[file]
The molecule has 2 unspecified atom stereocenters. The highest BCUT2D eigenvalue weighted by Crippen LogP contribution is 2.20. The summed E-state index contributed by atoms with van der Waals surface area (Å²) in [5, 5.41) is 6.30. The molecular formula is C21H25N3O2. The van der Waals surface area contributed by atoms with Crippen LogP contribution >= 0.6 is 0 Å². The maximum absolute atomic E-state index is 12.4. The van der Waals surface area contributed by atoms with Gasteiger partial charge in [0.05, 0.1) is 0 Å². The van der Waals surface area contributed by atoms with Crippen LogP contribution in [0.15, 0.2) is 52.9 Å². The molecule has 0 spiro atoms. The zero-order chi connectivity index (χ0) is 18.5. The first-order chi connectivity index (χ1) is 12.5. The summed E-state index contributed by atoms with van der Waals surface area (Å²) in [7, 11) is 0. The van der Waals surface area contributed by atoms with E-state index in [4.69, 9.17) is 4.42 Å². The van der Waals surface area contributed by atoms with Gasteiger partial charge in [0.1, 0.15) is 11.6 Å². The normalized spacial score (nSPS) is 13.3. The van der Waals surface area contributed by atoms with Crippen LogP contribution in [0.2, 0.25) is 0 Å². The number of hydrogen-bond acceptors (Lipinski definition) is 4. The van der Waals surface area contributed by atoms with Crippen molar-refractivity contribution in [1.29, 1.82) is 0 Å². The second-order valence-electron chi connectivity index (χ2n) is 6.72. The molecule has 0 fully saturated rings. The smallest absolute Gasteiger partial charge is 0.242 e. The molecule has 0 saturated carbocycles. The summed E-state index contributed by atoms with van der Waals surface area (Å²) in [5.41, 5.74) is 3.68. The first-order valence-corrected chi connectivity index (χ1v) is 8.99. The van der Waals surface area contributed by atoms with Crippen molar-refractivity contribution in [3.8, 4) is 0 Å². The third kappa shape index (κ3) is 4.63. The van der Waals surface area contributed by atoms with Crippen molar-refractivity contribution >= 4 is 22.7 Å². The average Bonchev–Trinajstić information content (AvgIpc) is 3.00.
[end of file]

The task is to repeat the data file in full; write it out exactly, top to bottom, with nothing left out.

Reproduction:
The molecule has 2 unspecified atom stereocenters. The highest BCUT2D eigenvalue weighted by Crippen LogP contribution is 2.20. The summed E-state index contributed by atoms with van der Waals surface area (Å²) in [5, 5.41) is 6.30. The molecular formula is C21H25N3O2. The van der Waals surface area contributed by atoms with Crippen LogP contribution >= 0.6 is 0 Å². The maximum absolute atomic E-state index is 12.4. The van der Waals surface area contributed by atoms with Gasteiger partial charge in [0.05, 0.1) is 0 Å². The van der Waals surface area contributed by atoms with Crippen LogP contribution in [0.15, 0.2) is 52.9 Å². The molecule has 0 spiro atoms. The zero-order chi connectivity index (χ0) is 18.5. The first-order chi connectivity index (χ1) is 12.5. The summed E-state index contributed by atoms with van der Waals surface area (Å²) in [7, 11) is 0. The van der Waals surface area contributed by atoms with E-state index in [4.69, 9.17) is 4.42 Å². The van der Waals surface area contributed by atoms with Gasteiger partial charge in [0.1, 0.15) is 11.6 Å². The normalized spacial score (nSPS) is 13.3. The van der Waals surface area contributed by atoms with Crippen LogP contribution in [0.2, 0.25) is 0 Å². The number of hydrogen-bond acceptors (Lipinski definition) is 4. The van der Waals surface area contributed by atoms with Crippen molar-refractivity contribution in [1.29, 1.82) is 0 Å². The second-order valence-electron chi connectivity index (χ2n) is 6.72. The molecule has 0 fully saturated rings. The smallest absolute Gasteiger partial charge is 0.242 e. The molecule has 0 saturated carbocycles. The summed E-state index contributed by atoms with van der Waals surface area (Å²) in [5.41, 5.74) is 3.68. The first-order valence-corrected chi connectivity index (χ1v) is 8.99. The van der Waals surface area contributed by atoms with Crippen molar-refractivity contribution in [3.8, 4) is 0 Å². The third kappa shape index (κ3) is 4.63. The van der Waals surface area contributed by atoms with Crippen molar-refractivity contribution >= 4 is 22.7 Å². The average Bonchev–Trinajstić information content (AvgIpc) is 3.00.